I feel that as an engineer + ecologist + science communicator I am well poised to help the world make some of the big and tough decisions we are going to have to make. Confronting climate change, its mitigation and adaptation is not without grief. We have already lost amazing animals and people to our changing climate. But there is hope that we are going to turn this around in the next few years, because we have to. As part of that we need to make sure people are all doing their part to make and inspire change. The biggest challenge still appears to be getting global action, getting enough people on board to instigate major shifts in how we generate energy.
Please have a think about how you talk about climate. Leading with “we are all doomed” without a reference or link or any need to say that in the first place is going to switch people off from trying to make change!! It is ok to coast and to give up (preferably while still eating predominantly plant-based diets and reducing, refusing and reusing waste) when you have been struggling so long to get the world to listen. But please don’t be an agent to make people tune out, as I blame an article I once read that was a bit too gloomy for disempowering me when I could have been forging ahead.
For every gloomster there is a hopester. Maybe that’s what a hipster really is. None of this “good one humanity” business, please. There are so many bright, bright lights and inspiring people that we have to keep seeing the light. I believe that the pursuit of joy and happiness, building hope and leading with love, rather than running from the darkness, is going to get us through.
Don’t let the global warming deniers get you down. We can solve this despite the deniers. We just need to activate the believers who are not doing enough to make change, we need to turn some more of these slackers (slacktivists?) into activists. We don’t need to convince everyone to pay attention to climate, just enough people.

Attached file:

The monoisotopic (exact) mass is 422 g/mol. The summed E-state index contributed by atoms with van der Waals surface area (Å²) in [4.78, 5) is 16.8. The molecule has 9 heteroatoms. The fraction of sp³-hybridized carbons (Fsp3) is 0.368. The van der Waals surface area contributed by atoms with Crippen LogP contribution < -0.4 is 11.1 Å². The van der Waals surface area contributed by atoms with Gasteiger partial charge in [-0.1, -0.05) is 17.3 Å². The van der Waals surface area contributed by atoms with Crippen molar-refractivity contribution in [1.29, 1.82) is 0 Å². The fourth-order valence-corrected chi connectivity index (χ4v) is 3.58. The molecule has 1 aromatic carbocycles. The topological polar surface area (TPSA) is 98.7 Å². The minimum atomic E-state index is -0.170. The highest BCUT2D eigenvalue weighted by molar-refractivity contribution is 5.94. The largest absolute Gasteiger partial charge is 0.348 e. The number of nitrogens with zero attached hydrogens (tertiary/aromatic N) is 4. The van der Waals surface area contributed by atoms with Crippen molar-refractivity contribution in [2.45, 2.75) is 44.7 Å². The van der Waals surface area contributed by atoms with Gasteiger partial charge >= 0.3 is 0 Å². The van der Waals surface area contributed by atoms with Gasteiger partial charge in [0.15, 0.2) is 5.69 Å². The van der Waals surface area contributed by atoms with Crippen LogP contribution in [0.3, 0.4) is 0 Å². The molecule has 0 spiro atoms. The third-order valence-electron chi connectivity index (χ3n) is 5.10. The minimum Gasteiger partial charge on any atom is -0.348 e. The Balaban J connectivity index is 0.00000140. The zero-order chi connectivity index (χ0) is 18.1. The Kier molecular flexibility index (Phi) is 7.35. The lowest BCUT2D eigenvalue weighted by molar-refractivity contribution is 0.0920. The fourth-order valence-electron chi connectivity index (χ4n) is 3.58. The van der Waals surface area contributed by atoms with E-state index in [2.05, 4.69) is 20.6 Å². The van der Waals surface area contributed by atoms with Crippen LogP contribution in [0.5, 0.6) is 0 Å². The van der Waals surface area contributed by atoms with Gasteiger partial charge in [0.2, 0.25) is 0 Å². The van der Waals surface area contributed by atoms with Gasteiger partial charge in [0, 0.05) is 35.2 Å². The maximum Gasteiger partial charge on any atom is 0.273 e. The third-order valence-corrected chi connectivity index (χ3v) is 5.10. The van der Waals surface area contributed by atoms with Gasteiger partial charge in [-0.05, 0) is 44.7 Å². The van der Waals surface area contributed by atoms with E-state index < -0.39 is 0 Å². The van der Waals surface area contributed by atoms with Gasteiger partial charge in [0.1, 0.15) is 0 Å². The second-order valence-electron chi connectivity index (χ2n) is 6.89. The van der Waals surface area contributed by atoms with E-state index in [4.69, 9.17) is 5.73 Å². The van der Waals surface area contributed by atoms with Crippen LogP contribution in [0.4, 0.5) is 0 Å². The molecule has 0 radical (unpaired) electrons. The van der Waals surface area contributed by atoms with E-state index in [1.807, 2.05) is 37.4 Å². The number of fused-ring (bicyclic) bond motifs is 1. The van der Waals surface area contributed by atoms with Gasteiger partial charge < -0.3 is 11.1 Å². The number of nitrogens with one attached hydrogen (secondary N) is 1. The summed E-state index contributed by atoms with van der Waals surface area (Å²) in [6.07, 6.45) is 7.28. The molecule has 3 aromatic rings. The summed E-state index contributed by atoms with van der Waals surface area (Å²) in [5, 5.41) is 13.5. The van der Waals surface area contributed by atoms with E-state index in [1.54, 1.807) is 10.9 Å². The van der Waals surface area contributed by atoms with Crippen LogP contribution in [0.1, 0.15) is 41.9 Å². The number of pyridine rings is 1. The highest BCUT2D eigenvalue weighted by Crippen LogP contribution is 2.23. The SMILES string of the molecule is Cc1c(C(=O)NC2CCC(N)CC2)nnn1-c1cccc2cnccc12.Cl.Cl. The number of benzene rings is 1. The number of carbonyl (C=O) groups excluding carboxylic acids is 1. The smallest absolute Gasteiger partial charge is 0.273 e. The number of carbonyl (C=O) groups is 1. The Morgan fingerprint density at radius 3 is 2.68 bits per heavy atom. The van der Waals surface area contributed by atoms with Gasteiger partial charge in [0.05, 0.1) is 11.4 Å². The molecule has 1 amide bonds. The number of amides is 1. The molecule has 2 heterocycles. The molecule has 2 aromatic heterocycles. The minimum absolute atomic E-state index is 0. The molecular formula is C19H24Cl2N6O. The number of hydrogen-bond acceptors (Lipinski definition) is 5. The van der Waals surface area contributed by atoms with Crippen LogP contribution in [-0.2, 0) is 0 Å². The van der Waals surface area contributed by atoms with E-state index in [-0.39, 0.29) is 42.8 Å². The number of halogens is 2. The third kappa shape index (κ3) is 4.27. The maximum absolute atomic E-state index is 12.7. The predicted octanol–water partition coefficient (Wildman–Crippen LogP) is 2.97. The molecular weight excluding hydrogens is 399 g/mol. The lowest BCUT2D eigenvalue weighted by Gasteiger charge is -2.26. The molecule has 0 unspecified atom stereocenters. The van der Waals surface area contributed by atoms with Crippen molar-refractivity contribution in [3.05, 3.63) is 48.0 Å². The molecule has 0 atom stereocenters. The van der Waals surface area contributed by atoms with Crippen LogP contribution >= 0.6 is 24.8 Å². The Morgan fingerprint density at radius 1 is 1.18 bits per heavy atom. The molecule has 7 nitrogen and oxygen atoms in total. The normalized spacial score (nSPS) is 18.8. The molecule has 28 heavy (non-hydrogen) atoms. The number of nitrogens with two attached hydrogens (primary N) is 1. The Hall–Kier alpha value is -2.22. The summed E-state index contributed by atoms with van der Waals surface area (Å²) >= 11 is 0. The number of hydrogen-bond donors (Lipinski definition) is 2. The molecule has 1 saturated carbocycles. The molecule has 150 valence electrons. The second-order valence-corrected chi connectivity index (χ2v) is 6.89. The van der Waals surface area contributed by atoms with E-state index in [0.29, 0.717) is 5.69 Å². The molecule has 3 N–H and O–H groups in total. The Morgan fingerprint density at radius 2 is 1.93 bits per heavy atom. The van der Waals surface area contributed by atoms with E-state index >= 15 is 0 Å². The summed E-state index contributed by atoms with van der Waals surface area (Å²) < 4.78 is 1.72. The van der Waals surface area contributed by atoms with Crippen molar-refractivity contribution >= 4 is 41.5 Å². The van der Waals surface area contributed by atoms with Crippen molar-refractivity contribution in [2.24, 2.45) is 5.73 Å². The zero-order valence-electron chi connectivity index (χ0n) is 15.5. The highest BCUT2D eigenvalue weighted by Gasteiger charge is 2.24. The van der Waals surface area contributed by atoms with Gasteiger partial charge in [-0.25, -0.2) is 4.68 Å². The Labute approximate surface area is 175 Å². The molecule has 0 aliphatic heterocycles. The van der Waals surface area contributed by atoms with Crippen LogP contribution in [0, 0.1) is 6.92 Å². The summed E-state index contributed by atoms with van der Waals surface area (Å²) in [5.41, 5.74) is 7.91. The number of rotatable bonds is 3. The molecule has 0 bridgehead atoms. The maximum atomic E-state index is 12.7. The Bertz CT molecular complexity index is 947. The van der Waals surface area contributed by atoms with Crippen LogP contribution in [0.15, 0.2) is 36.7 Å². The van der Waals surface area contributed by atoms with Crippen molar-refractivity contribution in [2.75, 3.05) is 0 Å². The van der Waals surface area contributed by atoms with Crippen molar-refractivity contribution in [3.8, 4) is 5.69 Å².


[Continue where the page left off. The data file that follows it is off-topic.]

Like a university student who does their best work the night before an assignment is due, i believe that it is now that we are noticing global heat waves, and seeing our precious coral reefs bleaching, that we are going to see a global movement for change. Just in the nick of time, but building on all the work that has gone before.
My friend Dr Tammra Warby paints a picture of a kind of solutions focused optimism that helps you find solutions even in dark times. It is this optimism that I champion. One driven by the ability to seek out and cherish what we love, that my favourite author Regena Thomashauer writes of – using pleasure to have our way with the world. For I believe in imagining the world we want. Then we work towards that. Don’t dwell on the dangers. Acknowledge them, and then cherish what it is that we are protecting, and protect it. Our kids’ future. The kids of the future are all of ours. We are all parents, aunties, uncles, friends, teachers, carers for our future loved ones.
Addendum: #climateoptimism in an ongoing pursuit. For me, when I discover new angles on the challenges facing us in the efforts to protect the future for those we love, I just seek out new solutions. For the moment, my efforts towards solutions are focused on talking about climate action and the need to invest in renewables, carbon capture and climate adaptation… tomorrow I might need to focus on something else, on something more. Here are some articles and links to resources that provide optimistic (though sometimes confronting!) food for thought, written by some of the climate optimists among us.
Links to articles by some of the climate optimists among us (updated August 13th 2018):
Dr Erle C. Ellis
About the author:
Dr Heidi Edmonds is an ecologist / environmental engineer with a PhD in freshwater ecology who is currently a freelance research scientist while raising two young children. As a science communicator and a mother, she is especially interested in making climate science and climate action accessible, simple and easy to understand for more people. Check out her blog at climatekiss.com (www.climatekiss.com)